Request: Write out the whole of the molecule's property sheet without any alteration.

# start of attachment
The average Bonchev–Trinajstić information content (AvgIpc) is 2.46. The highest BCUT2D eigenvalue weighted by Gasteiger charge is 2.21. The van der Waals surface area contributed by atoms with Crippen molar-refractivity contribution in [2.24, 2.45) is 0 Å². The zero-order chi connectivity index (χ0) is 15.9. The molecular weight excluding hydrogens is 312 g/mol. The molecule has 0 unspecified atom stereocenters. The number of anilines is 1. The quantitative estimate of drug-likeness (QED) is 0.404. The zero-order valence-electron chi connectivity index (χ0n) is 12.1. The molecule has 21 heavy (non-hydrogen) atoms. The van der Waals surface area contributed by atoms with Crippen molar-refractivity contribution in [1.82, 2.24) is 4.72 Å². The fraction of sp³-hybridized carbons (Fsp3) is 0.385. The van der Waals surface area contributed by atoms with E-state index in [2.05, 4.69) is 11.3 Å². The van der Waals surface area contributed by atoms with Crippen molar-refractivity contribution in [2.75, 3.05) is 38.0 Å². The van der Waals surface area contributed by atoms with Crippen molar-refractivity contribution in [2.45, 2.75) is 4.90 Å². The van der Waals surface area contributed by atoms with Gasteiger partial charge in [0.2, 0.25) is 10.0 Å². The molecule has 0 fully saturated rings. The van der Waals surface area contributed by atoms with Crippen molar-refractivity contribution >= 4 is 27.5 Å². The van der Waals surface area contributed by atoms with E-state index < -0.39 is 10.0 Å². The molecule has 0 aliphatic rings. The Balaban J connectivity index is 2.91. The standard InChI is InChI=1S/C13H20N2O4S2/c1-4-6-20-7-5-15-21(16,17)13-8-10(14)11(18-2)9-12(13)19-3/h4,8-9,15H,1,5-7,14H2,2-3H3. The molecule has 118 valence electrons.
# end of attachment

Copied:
The average Bonchev–Trinajstić information content (AvgIpc) is 2.46. The highest BCUT2D eigenvalue weighted by Gasteiger charge is 2.21. The van der Waals surface area contributed by atoms with Crippen molar-refractivity contribution in [2.24, 2.45) is 0 Å². The zero-order chi connectivity index (χ0) is 15.9. The molecular weight excluding hydrogens is 312 g/mol. The molecule has 0 unspecified atom stereocenters. The number of anilines is 1. The quantitative estimate of drug-likeness (QED) is 0.404. The zero-order valence-electron chi connectivity index (χ0n) is 12.1. The molecule has 21 heavy (non-hydrogen) atoms. The van der Waals surface area contributed by atoms with Crippen molar-refractivity contribution in [1.82, 2.24) is 4.72 Å². The fraction of sp³-hybridized carbons (Fsp3) is 0.385. The van der Waals surface area contributed by atoms with E-state index in [2.05, 4.69) is 11.3 Å². The van der Waals surface area contributed by atoms with Crippen molar-refractivity contribution in [2.75, 3.05) is 38.0 Å². The van der Waals surface area contributed by atoms with Crippen molar-refractivity contribution in [2.45, 2.75) is 4.90 Å². The van der Waals surface area contributed by atoms with Gasteiger partial charge in [0.2, 0.25) is 10.0 Å². The molecule has 0 fully saturated rings. The van der Waals surface area contributed by atoms with Crippen molar-refractivity contribution >= 4 is 27.5 Å². The van der Waals surface area contributed by atoms with E-state index < -0.39 is 10.0 Å². The molecule has 0 aliphatic rings. The Balaban J connectivity index is 2.91. The standard InChI is InChI=1S/C13H20N2O4S2/c1-4-6-20-7-5-15-21(16,17)13-8-10(14)11(18-2)9-12(13)19-3/h4,8-9,15H,1,5-7,14H2,2-3H3. The molecule has 118 valence electrons.